perception of beauty
We used to call my cousin Veronica "Baby", because she was a bit neurotic, or so we thought. Even though she was fourteen years old, she was always crying. The only thing she seemed to be good at was eating a lot, for she was really very fat, almost completely round, with pimples.
Baby was treated by everyone the way all fat and meek girls with pimples are mostly treated. So she probably had enough reason to cry a lot. She always spoke too softly, almost as if she were afraid someone might just hear her. And she could not stand being teased or jokes being played on her. She would sulk and cry, but she would never hit back. She was simply too gentle to become mean herself. Maybe that was why all the children loved to play jokes on her, and why I felt so sorry for her.
When we were alone on a summerís evening, someone was sure to suggest, "Letís make a sucker of Baby." The lovely summerís evening would then end with Baby falling over, under or into something and crying, and everybody else choking with hilarity.
I can remember I was often a bit embarrassed to go out anywhere with Baby (my mother blackmailed me to). I was afraid somebody might think the fat girl with the pimples was my girl-friend. Everybody stared at her. Girls who were supposed to know her were rude to her. Somewhere, somehow, someone would laugh at Baby, or be insulting to her, and my day would be spoilt by Babyís crying and my having to take her home.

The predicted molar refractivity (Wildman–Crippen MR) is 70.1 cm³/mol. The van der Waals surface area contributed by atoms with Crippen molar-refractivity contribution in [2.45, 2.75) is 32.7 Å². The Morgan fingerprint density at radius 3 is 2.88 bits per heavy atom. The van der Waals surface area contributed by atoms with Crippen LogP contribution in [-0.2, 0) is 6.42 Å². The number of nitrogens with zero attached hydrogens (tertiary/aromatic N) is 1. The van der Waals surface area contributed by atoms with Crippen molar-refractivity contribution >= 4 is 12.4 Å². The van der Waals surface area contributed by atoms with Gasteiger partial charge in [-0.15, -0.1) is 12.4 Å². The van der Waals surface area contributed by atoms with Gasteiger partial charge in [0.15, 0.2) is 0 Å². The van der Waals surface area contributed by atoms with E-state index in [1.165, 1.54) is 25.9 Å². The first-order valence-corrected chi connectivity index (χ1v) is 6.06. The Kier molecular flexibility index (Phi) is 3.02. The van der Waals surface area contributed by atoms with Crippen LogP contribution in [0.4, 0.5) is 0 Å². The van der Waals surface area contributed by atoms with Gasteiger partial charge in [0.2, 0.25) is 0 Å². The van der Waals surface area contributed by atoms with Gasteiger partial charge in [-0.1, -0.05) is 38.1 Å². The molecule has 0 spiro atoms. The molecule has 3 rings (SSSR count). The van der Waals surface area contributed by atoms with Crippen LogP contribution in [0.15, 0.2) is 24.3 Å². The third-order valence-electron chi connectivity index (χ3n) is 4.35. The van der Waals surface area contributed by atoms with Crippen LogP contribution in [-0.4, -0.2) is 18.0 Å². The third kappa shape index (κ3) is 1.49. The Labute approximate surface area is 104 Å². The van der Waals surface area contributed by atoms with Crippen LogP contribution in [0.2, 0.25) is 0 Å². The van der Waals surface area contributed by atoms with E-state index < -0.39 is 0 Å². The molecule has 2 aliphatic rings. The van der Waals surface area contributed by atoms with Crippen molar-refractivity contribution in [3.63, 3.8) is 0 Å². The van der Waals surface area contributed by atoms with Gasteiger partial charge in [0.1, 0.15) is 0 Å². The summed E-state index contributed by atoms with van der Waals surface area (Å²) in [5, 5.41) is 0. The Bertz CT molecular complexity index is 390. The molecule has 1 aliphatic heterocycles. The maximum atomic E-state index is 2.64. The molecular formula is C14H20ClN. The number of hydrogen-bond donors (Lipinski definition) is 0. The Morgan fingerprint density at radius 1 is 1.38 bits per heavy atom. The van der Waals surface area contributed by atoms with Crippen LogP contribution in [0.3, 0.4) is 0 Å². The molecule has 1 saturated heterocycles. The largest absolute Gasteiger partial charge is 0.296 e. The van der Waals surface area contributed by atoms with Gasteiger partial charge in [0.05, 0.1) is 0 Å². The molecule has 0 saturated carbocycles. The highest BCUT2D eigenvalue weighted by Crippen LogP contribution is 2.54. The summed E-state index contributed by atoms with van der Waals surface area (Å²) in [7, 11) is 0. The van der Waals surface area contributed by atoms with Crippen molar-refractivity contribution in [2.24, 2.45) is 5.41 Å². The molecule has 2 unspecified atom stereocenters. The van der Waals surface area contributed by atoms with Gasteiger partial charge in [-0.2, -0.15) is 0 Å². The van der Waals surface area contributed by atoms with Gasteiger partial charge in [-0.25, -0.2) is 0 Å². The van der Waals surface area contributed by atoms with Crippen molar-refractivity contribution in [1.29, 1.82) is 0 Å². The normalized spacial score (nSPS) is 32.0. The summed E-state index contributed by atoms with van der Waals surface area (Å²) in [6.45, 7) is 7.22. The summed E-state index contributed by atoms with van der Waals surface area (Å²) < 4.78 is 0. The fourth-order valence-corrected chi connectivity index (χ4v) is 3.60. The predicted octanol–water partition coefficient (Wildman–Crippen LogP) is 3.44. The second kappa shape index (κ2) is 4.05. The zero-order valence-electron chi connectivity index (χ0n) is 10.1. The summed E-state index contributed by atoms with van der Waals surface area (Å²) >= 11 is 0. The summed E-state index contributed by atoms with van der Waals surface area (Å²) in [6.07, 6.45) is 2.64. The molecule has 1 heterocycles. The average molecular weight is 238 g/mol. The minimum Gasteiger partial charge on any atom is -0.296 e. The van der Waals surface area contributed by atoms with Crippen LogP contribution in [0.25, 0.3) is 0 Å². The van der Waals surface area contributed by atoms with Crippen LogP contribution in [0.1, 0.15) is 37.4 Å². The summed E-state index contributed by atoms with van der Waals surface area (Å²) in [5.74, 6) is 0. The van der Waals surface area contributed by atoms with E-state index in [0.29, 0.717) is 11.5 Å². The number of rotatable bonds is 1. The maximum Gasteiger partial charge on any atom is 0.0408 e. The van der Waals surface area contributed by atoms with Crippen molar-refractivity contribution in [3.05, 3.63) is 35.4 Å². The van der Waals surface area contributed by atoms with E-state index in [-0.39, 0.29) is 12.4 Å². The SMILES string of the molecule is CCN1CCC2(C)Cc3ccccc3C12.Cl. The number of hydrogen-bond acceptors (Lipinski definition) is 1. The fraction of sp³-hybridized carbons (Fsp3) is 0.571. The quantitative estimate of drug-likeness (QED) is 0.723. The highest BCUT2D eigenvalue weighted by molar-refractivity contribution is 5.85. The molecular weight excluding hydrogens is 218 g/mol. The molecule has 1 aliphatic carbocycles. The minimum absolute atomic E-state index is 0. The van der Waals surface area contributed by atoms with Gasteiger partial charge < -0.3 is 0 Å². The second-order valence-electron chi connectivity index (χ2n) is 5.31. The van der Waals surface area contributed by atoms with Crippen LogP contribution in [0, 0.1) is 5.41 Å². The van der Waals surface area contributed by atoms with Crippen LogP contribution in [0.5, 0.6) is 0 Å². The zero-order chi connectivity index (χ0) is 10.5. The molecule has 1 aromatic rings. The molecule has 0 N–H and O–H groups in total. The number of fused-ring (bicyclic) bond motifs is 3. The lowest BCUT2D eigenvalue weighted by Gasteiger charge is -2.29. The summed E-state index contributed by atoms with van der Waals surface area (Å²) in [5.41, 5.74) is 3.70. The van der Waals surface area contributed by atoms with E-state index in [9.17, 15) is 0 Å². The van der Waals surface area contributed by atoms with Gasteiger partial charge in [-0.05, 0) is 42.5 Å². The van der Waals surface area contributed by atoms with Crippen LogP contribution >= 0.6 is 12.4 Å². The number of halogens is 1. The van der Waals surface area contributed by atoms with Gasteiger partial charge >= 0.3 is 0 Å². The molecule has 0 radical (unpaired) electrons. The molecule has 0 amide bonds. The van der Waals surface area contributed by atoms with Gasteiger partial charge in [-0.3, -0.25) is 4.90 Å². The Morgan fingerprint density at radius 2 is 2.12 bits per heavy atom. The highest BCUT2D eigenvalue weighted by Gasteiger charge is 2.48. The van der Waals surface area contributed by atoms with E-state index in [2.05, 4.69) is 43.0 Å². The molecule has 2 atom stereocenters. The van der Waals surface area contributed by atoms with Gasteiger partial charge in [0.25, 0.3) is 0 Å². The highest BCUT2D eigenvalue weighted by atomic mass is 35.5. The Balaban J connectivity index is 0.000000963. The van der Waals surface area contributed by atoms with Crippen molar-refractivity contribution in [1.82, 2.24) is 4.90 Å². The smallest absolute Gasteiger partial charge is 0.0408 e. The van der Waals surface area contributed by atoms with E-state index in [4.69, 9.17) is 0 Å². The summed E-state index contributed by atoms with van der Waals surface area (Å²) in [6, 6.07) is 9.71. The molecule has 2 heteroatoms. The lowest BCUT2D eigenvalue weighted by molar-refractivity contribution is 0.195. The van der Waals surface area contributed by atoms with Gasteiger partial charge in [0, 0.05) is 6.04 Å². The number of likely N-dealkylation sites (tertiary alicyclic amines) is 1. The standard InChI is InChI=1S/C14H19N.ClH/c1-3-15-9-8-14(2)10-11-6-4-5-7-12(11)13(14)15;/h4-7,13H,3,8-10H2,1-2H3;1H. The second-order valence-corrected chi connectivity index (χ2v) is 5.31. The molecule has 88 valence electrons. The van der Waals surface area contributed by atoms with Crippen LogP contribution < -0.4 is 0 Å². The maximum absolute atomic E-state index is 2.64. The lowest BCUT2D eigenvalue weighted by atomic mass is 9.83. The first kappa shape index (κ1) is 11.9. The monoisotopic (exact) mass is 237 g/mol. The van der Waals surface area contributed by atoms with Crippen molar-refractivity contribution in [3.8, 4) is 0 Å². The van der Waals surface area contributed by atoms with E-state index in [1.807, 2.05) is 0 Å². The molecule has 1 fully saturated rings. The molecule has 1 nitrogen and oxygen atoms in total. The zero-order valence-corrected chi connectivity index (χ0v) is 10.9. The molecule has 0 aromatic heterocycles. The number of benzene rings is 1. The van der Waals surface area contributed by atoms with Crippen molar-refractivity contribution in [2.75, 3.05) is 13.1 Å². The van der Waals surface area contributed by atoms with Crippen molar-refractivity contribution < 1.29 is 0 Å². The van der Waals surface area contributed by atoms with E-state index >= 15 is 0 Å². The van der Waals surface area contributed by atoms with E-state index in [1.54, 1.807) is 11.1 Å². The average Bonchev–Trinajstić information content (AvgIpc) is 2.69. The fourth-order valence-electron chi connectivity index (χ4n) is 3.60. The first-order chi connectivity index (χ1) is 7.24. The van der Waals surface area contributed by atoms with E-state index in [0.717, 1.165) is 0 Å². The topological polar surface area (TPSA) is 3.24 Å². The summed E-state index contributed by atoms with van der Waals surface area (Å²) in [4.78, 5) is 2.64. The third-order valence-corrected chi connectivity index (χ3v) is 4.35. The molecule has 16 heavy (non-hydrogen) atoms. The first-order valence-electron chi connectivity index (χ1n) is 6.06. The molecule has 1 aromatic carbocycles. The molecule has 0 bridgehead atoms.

It was not that I did not like Baby. When we were alone together, Baby was sweet and intelligent. Her dark eyes sparkled and she was witty and laughed a lot. I could forget how fat she was, and she became beautiful to me then. It was then that I was ashamed that I was sometimes ashamed to be seen with Baby. Baby absolutely adored me. She knew I understood her, and she was not afraid to tell me what she really felt.
"Everybody hates me!" she used to say when we were alone together under the lapa after a swim in our pool.
"Nonsense!" I would answer, trying to sound convincing.
"Now donít lie to me, Jonathan," she would say. Then she used to smile at me in the most enchanting way, and her face would miraculously change into something gorgeous. "But you like me, donít you, Jonathan?"
"Of course, Baby, now donít be silly," I would answer, and I would look around me quickly in the hope that nobody had overheard us talking to each other almost like lovers.
My uncle John, who was an engineer, got a job with a firm in Australia to go and build roads and bridges there, and so the family left Windhoek for Australia shortly before Babyís fifteenth birthday, and the last thing I saw of Baby when we left them at the airport was Baby crying as usual. I was really relieved, I must admit, to see Baby go, and like everybody else, I had soon forgotten about her.
My uncle and his family returned to Namibia three and a half years later. I was almost twenty then, and I was studying at UNAM, but living with my parents. It was towards evening, and I returned home from somewhere to find my uncle with my parents in the garden, enjoying the cooler air outside, preparing for a braai. It was then for the first time that I again thought of Baby.
"So howís Baby?" I asked after the greetings.
"Baby? Oh, you mean Veronica," my aunt said, a hint of pride in her voice. "Sheís in the kitchen fetching us something cold to drink."
Just then a young woman came into the garden. I had never in my whole life seen such an exquisite, beautiful creature. This was not just another pretty girl. The woman standing before me was out of this world. Then this woman smiled at me stunningly, and I recognized her.
It was Baby.
I was speechless.
"Now Jonathan," my uncle proudly said, "canít you remember your cousin?"